Karlsruhe in the 20th Century

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Karlsruhe in the 20th Century

After the revolution of 1918 the state of Baden became a republic and Karlsruhe lost its status as the monarch's residence. After a short period of progress during the Weimar Republic - the Bauhaus-Architect, Walter Gropius lead the building of the Dammerstock settlement, Michelin set up a branch in Karlsruhe - the democratically elected town council was dissolved by the National Socialists. Any opposition was persecuted under their regime; and Jews were excluded from society and deported to extermination camps. In 1938 both of Karlsruhe's synagogues were set alight. After a war begun by the National Socialists and after more than fifty air raids, 35 % of the city was destroyed.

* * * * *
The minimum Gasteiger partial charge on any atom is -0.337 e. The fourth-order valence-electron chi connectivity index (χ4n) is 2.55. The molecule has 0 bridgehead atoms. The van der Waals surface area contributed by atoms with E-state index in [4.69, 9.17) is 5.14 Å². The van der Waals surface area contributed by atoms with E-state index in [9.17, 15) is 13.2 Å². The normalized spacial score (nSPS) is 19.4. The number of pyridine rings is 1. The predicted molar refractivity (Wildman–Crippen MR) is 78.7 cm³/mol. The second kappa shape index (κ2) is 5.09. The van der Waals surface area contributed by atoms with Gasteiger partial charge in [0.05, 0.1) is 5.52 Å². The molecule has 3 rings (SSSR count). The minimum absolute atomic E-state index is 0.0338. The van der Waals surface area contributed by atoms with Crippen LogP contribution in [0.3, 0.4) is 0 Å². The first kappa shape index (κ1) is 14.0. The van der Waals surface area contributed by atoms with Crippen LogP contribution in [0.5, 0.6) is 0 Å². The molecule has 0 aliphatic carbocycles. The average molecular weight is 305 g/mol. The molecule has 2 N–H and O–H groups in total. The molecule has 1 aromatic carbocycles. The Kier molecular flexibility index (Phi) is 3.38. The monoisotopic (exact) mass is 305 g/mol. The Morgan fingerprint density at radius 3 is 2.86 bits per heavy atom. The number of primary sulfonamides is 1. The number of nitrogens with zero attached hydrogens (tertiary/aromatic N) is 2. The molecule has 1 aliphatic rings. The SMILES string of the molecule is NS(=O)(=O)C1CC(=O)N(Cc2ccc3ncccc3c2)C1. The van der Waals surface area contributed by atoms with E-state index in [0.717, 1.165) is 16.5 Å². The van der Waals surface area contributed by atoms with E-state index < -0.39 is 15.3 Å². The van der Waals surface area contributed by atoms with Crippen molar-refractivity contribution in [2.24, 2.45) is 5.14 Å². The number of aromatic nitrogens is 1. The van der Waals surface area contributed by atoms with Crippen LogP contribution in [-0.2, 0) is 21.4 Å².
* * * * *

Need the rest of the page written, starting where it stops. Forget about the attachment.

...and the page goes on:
Since then the townscape has changed: the civil service city, the former capital of Baden, became an industrial and economic centre with 276,000 inhabitants (1997). Karlsruhe became the “Residence of justice” with the opening of the Federal High Court in 1950 and the Federal Constitutional Court in 1951. Petrochemical and electronic industries have settled here, and the Hi-Tech area is meanwhile becoming ever more important. The TechnologieRegion Karlsruhe and the Technologiepark (Technology Park of Karlsruhe) were founded in 1987, and the Centre for Art and Media was opened in 1997.

See also